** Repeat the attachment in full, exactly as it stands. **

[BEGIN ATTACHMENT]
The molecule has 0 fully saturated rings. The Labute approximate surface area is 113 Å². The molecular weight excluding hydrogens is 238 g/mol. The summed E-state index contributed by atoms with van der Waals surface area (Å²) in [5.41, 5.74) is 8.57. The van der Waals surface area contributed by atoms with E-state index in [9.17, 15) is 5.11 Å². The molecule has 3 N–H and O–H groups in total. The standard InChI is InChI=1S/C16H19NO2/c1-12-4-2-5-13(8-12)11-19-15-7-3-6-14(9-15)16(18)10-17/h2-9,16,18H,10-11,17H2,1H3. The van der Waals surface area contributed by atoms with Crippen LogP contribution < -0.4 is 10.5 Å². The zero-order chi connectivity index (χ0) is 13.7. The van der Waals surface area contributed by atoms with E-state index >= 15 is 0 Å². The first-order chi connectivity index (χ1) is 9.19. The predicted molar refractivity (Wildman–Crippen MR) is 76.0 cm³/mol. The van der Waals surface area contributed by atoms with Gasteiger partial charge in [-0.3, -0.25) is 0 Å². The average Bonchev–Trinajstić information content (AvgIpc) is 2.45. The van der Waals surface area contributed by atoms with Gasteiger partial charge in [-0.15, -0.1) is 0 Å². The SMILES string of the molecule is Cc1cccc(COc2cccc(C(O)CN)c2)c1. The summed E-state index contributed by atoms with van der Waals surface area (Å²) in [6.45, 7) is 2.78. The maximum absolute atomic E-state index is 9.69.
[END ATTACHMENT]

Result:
The molecule has 0 fully saturated rings. The Labute approximate surface area is 113 Å². The molecular weight excluding hydrogens is 238 g/mol. The summed E-state index contributed by atoms with van der Waals surface area (Å²) in [5.41, 5.74) is 8.57. The van der Waals surface area contributed by atoms with E-state index in [9.17, 15) is 5.11 Å². The molecule has 3 N–H and O–H groups in total. The standard InChI is InChI=1S/C16H19NO2/c1-12-4-2-5-13(8-12)11-19-15-7-3-6-14(9-15)16(18)10-17/h2-9,16,18H,10-11,17H2,1H3. The van der Waals surface area contributed by atoms with Crippen LogP contribution < -0.4 is 10.5 Å². The zero-order chi connectivity index (χ0) is 13.7. The van der Waals surface area contributed by atoms with E-state index >= 15 is 0 Å². The first-order chi connectivity index (χ1) is 9.19. The predicted molar refractivity (Wildman–Crippen MR) is 76.0 cm³/mol. The van der Waals surface area contributed by atoms with Gasteiger partial charge in [-0.3, -0.25) is 0 Å². The average Bonchev–Trinajstić information content (AvgIpc) is 2.45. The van der Waals surface area contributed by atoms with Gasteiger partial charge in [-0.15, -0.1) is 0 Å². The SMILES string of the molecule is Cc1cccc(COc2cccc(C(O)CN)c2)c1. The summed E-state index contributed by atoms with van der Waals surface area (Å²) in [6.45, 7) is 2.78. The maximum absolute atomic E-state index is 9.69.